What does the future of flight hold (BA’s Alex Cruz gets an unwelcome surprise)

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Hyper-personalisation, immersive virtual realities, 3D printed health solutions, modular aircraft connected to city infrastructure, hypersonic flying and the rise of super-slow ”flight cruises”, are all part of the future of air travel according to a major global travel report published by British Airways. Today’s article looks at the launch of the BA2119 exhibition and the panel discussion on future travel with Alex Cruz and Alison Fitzgerald, Chief Operating Officer, London City Airport amongst others.

To launch the new report and their BA 2119 exhibition, yesterday I attended a panel discussion hosted by tech-journalist, Georgie Barret. The panellists were Alex Cruz, Chairman and CEO, British Airways; Alison Fitzgerald, Chief Operating Officer, London City Airport; Anab Jain, Director & Co-founder, Superflux; Dupsy Abiola, Head of Global Innovation, IAG and Ian Scoley, Vice President of Safran Cabin Innovation and Design Studio.

The session started with a speech by Alex Cruz, which took a rather unexpected twist when the stage was stormed by a rather well-spoken protestor with a banner regarding deportation. I thought Alex handled the situation well until someone arrived to escort the protestor off the stage.

Protestor at the Saatchi Gallery event

Alex spoke about how sustainability was the hottest area for development for the future within BA. He felt they were changing the culture to be less concerned with things like reducing weight on board to save money, instead focussing on CO2 emissions saved. Alex felt that cloud-based personalised entertainment on board was in the not too distant future which is good to hear.

Alex Cruz gives the welcoming speech

He was asked whether BA may consider the use of solo pilots in the future but Alex was adamant that he did not feel the technology was likely to be able to deliver what was needed and it was not something they would consider. I actually find this quite interesting, as the technology is almost there when you look at military drone piloting. It is not inconceivable for the pilot task to be combined with that of an Air Traffic Controller at a radar position on the ground.

The panel was held at the Saatchi Gallery in London at BA’s 2119 Flight exhibition which is open to the public.  The concepts in the BA 2119: Flight of the Future Report have been brought to life by post-graduate students at the Royal College of Art in a special exhibition at the Saatchi Gallery in London which runs throughout August.

The exhibition also includes a one-of-a kind, full-motion, virtual reality experience, Fly. Built by award-winning VR creators and an Oscar-winning practical effects team, Fly enables visitors to become a time-travelling pilot, from the earliest imaginings of Leonard da Vinci and his ornithopter to the Wright Brothers’ success on Kitty Hawk, to that first inaugural passenger flight to Paris. Users will experience Concorde, the brand new A350 and the imagined flight of future. It even includes certain smells to set the scene! You can read more about it here.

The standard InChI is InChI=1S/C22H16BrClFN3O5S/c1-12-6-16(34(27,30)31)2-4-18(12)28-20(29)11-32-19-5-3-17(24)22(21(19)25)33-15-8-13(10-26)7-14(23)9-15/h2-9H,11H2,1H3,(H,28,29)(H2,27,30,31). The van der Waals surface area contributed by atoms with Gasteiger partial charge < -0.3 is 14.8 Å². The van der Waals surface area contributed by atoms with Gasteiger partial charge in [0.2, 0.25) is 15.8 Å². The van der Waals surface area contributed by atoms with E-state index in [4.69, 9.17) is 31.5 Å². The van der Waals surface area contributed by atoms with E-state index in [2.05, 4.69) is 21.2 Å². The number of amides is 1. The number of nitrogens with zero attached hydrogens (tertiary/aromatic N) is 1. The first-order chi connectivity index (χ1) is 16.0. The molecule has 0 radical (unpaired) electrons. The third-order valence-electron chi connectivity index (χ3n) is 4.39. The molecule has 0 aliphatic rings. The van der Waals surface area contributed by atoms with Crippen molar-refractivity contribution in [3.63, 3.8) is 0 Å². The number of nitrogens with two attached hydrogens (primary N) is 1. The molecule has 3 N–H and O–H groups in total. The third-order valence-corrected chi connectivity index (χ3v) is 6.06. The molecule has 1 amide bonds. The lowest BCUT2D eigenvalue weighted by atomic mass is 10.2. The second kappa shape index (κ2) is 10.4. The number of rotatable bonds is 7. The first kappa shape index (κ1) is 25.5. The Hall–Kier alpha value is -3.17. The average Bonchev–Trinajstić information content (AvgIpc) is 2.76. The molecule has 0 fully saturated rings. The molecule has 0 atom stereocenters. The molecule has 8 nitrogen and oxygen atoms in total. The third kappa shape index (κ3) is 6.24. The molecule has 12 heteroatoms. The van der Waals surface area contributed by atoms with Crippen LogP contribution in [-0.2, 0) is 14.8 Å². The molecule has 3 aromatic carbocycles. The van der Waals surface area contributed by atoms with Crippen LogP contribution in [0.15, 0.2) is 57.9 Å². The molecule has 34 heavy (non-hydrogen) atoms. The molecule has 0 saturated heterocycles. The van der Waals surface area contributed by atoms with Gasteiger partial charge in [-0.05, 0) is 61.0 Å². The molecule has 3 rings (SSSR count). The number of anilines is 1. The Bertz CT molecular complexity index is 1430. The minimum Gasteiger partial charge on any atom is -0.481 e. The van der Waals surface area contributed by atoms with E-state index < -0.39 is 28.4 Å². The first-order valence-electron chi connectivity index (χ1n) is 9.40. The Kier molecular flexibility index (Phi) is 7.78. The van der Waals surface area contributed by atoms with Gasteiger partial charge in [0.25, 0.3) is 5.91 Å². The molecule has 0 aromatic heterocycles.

British Airways BA2119 Flight of The Future event in collaboration with the Royal College of Art at Saatchi Gallery in London on 30 July 2019
(Picture by Nick Morrish/British Airways)

 

Alison from London City airport talked about a topic close to my heart – the new virtual ATC system that will come in for the airport next year. Controllers will no longer be sitting in a control tower for London City airport. Instead, they will control virtually from the main air traffic control centre at Swanwick in Hampshire. This is the first of its kind in the UK although it has been done in Sweden for a number of years.

She also mentioned another couple of interesting potential concept. Those of not having to take your luggage to the airport and sending it from your home (Airportr does this already for some airports). London City would like to simplify the arrival experience from the DLR so people move seamlessly through into airport security as they get off the train. The concept of having a walking pace security experience also sounded something really beneficial.

Prizes were awarded to some of the exhibits and item that won the BA Customer Experience category was called Taste Nation. This would use DNA testing and instant body health data to tailor food on the flight individually for optimum well being as well as to help passengers acclimatise for their journey and destination.

British Airways BA2119 Flight of The Future event in collaboration with the Royal College of Art at Saatchi Gallery in London on 30 July 2019
(Picture by Nick Morrish/British Airways)

The BA 2119: Flight of the Future Report was commissioned by the airline to mark its centenary year, in collaboration with the leading data-led trends agency Foresight Factory. The report is one of the largest global consumer travel studies of its kind – surveying 13,000 consumers across ten countries – and consultations with leading sector experts and futurologists to offers a picture of what flying will look like in 20, 40, 60 and even 100 years into the future.

Key findings and possible outcomes include:

  • The report found that consumers want far greater personalisation from their flying experience. In the future, greater personalisation could be delivered through aircraft seats that use biological scanners to gather travellers’ physiological and nutritional needs. This data will suggest food and drink to meet individual requirements, which can be 3D-printed on board the aircraft. No more not getting your first choice of meal!
  • Overall 46% of people want a dedicated communal space for socialising, though this was less popular with those in the UK with only 30% wanting to be sociable. I’m with them – flying time is me time!
  • Acclimatisation to the destination, be that combating jet lag or pre-travel care will be a thing of the past, with 3D printers also used to print personalised health supplements.
  • AI-powered personalisation will enable passengers to bring cloud-based work and entertainment profiles to their seats, while holographic flight attendants will field basic questions and requests, freeing up cabin crew to have more time to do more valuable tasks.

Overwhelmingly, consumers say that the future will see the end of airline “classes”, and the rise of bespoke packages where consumers pay for a customisable experience, based on options for space and entertainment. This also came up in the panel discussion. I’d be interested to know what the readers think of this, given you are probably here as you enjoy business class travel. Let us know in the comments below or on social media.